These are not the best of times for America’s restaurants, which means that when we dine out, we should expect truly exceptional service – the kind of service that would encourage us to return sooner rather than later.
Toward that end, I would like to propose a “Wine Drinker’s Bill of Rights.” These principles embrace the tenets of good service that help assure a positive wining-and-dining experience. You might want to print out this column, take it with you the next time you eat out, and use it to gauge the restaurantâ€™s level of service.
* The right to pay only once. If your party has a round of drinks at the bar prior to being seated, you should not be asked to “close out the tab.” The restaurant should have a system in place to seamlessly transfer the bill, and a policy that assures the bar staff gets its fair share of the gratuity.
* The right to be given a wine list for each adult at the table. At too many restaurants, when a couple dines out and asks for a wine list, that list is automatically presented to the man. Look, if I’m dining out with renowned vintner Heidi Barrett, I want HER to pick the wine. Better still, why not provide each adult with a copy of the list? That’s a great way to spark conversation and help select a wine that everyone might like.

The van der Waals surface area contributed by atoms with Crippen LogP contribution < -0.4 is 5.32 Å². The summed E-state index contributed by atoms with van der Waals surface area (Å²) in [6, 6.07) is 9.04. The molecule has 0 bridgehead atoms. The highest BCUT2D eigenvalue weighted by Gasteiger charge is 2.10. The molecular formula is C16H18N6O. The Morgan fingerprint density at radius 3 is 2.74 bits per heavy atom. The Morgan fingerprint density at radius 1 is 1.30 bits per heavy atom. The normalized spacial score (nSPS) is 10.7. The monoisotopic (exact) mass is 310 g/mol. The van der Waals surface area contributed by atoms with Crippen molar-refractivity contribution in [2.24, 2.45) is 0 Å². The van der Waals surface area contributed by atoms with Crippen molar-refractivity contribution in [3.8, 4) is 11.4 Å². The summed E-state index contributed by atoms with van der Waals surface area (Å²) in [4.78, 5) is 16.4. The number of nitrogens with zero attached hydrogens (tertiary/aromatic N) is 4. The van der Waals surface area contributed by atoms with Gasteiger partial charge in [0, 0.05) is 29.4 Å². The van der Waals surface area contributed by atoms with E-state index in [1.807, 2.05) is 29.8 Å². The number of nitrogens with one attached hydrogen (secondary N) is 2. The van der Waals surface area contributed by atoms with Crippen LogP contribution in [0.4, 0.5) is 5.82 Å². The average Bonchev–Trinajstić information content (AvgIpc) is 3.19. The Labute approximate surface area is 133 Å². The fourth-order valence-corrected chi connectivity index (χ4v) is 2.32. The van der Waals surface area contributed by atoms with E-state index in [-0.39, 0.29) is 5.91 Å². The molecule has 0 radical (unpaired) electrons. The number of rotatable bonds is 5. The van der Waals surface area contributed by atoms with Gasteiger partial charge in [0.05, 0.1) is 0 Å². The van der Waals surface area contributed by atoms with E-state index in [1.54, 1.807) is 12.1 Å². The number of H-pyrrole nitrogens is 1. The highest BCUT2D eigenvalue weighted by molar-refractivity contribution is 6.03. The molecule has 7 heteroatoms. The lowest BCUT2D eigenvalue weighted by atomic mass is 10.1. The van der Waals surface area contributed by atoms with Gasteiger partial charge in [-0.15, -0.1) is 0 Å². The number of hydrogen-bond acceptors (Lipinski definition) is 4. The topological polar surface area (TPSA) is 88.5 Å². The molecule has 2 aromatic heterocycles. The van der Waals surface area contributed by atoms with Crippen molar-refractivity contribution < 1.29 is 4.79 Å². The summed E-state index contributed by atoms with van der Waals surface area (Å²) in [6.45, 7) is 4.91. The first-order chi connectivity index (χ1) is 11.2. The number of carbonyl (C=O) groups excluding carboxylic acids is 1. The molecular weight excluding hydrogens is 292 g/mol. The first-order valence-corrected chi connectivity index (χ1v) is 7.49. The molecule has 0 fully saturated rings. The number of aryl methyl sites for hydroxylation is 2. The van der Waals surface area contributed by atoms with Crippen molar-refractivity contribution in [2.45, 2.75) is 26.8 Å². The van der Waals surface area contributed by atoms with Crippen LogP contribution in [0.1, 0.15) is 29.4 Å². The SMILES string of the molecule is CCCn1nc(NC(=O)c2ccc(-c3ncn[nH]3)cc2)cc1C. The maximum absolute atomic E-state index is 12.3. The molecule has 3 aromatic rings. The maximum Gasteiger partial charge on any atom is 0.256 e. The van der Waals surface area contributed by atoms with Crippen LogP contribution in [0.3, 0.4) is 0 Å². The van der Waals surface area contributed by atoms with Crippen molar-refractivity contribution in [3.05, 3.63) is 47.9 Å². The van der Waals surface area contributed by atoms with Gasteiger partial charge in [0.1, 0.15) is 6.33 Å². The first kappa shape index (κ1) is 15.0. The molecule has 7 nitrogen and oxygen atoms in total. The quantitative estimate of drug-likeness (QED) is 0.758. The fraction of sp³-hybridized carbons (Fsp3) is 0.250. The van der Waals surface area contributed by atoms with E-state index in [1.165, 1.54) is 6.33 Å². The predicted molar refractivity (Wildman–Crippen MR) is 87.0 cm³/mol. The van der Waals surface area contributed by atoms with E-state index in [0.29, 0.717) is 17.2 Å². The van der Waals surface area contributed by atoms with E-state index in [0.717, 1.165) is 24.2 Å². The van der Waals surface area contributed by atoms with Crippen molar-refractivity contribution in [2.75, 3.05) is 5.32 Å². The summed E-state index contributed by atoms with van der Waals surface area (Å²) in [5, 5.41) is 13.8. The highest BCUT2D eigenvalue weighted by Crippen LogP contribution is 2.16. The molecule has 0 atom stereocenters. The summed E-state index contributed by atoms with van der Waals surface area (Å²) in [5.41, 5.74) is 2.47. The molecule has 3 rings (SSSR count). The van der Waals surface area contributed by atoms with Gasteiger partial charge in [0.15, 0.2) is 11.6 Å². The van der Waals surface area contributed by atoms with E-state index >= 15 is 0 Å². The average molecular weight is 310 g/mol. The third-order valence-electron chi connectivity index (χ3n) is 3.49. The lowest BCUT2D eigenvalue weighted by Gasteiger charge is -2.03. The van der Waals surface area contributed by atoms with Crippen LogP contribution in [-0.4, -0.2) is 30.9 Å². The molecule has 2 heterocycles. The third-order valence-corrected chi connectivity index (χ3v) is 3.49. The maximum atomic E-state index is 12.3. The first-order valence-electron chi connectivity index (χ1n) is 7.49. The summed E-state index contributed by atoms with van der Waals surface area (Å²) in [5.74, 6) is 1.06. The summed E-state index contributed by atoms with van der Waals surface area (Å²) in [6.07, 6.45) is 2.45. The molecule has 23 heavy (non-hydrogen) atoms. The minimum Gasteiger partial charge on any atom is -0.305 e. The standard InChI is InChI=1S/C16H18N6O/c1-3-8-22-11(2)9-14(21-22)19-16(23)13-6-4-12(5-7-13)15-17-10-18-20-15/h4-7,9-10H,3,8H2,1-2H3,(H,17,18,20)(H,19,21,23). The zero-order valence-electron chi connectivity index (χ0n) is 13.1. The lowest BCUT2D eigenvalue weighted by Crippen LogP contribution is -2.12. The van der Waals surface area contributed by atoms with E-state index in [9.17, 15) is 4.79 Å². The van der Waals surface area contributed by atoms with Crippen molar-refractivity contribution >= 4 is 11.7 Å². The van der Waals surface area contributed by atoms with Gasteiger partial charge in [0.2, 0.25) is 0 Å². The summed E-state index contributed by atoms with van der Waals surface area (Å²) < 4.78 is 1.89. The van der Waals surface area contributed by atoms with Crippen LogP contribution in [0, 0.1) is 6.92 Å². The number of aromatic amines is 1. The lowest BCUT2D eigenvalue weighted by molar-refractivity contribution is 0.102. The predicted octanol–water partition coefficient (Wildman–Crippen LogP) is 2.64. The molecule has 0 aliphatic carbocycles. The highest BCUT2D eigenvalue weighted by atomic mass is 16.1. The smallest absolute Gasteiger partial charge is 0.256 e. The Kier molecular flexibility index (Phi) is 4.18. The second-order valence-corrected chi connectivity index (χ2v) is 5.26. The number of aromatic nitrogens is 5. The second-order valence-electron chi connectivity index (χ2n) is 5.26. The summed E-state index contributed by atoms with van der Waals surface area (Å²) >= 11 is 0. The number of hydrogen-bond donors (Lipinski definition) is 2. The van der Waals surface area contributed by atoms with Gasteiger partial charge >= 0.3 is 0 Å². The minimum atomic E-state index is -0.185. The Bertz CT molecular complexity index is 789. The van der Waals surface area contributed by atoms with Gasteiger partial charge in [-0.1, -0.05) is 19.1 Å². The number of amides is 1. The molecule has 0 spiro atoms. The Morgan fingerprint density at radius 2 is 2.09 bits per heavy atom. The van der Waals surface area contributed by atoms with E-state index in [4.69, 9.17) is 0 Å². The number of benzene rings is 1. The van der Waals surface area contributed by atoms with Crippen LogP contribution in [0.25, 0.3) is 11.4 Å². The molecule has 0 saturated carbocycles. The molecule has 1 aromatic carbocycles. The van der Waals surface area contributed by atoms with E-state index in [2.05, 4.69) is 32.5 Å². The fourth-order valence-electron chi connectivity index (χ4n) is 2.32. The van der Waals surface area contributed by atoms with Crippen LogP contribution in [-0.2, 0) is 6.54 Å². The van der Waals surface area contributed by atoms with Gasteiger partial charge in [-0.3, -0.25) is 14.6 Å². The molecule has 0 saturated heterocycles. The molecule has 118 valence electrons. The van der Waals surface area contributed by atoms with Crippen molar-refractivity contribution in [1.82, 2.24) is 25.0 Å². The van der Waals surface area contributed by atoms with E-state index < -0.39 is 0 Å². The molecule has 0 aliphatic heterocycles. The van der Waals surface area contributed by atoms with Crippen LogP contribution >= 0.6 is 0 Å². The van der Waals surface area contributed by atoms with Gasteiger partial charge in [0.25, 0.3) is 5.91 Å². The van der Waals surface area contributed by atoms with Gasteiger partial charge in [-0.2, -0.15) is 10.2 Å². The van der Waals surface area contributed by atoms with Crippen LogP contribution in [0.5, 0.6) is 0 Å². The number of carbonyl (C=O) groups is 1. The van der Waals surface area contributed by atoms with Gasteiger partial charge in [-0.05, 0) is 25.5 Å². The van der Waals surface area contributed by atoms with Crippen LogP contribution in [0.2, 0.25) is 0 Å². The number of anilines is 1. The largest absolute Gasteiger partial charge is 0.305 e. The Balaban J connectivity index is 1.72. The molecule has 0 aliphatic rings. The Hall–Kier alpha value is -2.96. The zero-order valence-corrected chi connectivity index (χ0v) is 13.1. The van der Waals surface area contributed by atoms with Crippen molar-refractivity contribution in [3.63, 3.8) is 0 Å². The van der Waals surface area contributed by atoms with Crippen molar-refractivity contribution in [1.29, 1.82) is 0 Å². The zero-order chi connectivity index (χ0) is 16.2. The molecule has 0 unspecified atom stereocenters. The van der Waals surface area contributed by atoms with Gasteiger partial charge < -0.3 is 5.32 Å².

* The right of refusal. If a wine is corked or otherwise tainted, the restaurant should replace it without question. At the same time, a diner should not send a perfectly good bottle back simply because it’s not to his liking.
* The right to be given a proper pour level. A half-filled glass is a good standard.
* The right to base the tip on the level of service, not the price of the bottle. It involves no more service to open a $300 bottle of wine than a $50 bottle. Diners should feel free to base their tip on a “base price” of no more than $50 per bottle.